The tests may include:

  • Computerized tomography (CT) scan: This procedure uses a series of X-rays to create a detailed image of your brain. The doctor may inject a dye into the vessels to highlight blood flow in your arteries and veins (CT angiogram).
  • Magnetic resonance imaging (MRI): This involves using powerful magnets and radio waves to create detailed images of your brain.
  • Cerebral angiogram: involves inserting a long, thin tube, called a catheter, into a blood vessel in your groin. The tube is guided to your brain using X-ray imaging. The doctor then injects dye through the catheter into the blood vessels of your brain to make them visible under X-ray imaging.
  • Electroencephalogram (EEG): This device monitors the brain’s electrical activity through a series of electrodes attached to the scalp. Children living with moyamoya disease often exhibit abnormalities on EEG.
  • Transcranial Doppler ultrasound: This procedure uses sound waves to obtain images of the brain. Doctors may use this test to get information about the blood vessels in the brain.

Treatment

Surgery: This is the most preferred treatment for moyamoya. Surgery aims to bypass the blockage and allow new blood vessels to develop and deliver blood and oxygen to the brain. This is the job of a neurovascular surgeon, and the risks of the surgery are low.

It may take up to 6 to 12 months to recover fully from the surgery, although patients may see their symptoms improve almost immediately. Surgical procedures used in treating the disease include:

  • Encephalomyosynangiosis (EMS): A muscle from the forehead’s temple region is freed from some attachments. A hole is then made in the skull through which this muscle is directed and then placed onto the brain’s surface.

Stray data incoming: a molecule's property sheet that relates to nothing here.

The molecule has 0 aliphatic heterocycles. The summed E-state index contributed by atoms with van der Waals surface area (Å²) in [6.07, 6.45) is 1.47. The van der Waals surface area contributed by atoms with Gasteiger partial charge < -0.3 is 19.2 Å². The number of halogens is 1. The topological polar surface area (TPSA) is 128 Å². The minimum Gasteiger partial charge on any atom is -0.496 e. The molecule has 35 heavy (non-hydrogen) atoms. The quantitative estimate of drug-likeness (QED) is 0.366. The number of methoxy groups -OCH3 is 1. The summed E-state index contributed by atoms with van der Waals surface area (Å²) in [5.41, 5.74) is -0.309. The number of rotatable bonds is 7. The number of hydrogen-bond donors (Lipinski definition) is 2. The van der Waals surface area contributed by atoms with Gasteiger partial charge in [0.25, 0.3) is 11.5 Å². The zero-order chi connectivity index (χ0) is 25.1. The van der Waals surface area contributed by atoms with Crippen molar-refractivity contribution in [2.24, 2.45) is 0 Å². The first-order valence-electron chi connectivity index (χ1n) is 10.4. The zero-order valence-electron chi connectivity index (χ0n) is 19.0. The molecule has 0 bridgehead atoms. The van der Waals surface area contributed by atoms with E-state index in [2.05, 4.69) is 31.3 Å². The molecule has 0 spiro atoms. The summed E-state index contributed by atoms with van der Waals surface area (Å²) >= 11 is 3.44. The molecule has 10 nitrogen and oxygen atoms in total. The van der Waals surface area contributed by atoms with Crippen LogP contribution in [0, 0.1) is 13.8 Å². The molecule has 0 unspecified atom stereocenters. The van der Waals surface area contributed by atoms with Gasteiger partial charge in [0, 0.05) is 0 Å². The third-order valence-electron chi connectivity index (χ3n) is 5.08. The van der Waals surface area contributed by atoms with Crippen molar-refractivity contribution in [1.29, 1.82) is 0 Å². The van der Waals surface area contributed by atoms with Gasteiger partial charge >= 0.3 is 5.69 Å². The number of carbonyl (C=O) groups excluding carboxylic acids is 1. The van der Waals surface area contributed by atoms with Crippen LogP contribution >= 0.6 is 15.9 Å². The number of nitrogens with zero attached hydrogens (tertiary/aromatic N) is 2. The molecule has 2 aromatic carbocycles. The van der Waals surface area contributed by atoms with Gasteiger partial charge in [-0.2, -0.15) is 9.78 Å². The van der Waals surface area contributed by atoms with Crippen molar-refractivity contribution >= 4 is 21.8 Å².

• Encephaloduroarteriosynangiosis (EDAS): This procedure involves freeing up, without severing, a scalp artery throughout several inches and making a small temporary opening in the skull directly below the artery. The artery is then stitched to the surface of the brain, and the bone replaced.
  • Superficial temporal artery-middle cerebral artery (STA-MCA): This involves stitching a scalp artery to a brain surface artery. Many small holes are placed in the skull to allow for growth of new vessels into the brain from the scalp.

Medication

Medication may be used as treatment if surgery is not an option. Medicines that prevent clots from forming may be helpful. Because drugs do not offer a permanent solution, surgery is the preferred treatment option whenever possible. Medications that can be used include:

– Advertisement –


  • Blood thinners: Following diagnosis, the doctor may recommend taking aspirin or another blood thinner to prevent strokes.
  • Anti-seizure medications: These drugs may be prescribed if you or your child experience seizures.
  • Calcium channel blockers: These are also known as calcium antagonists. The medication is used to improve symptoms of headache and possibly reduce symptoms related to transient ischemic attacks.

Sources;

Leave a Reply

Your email address will not be published. Required fields are marked *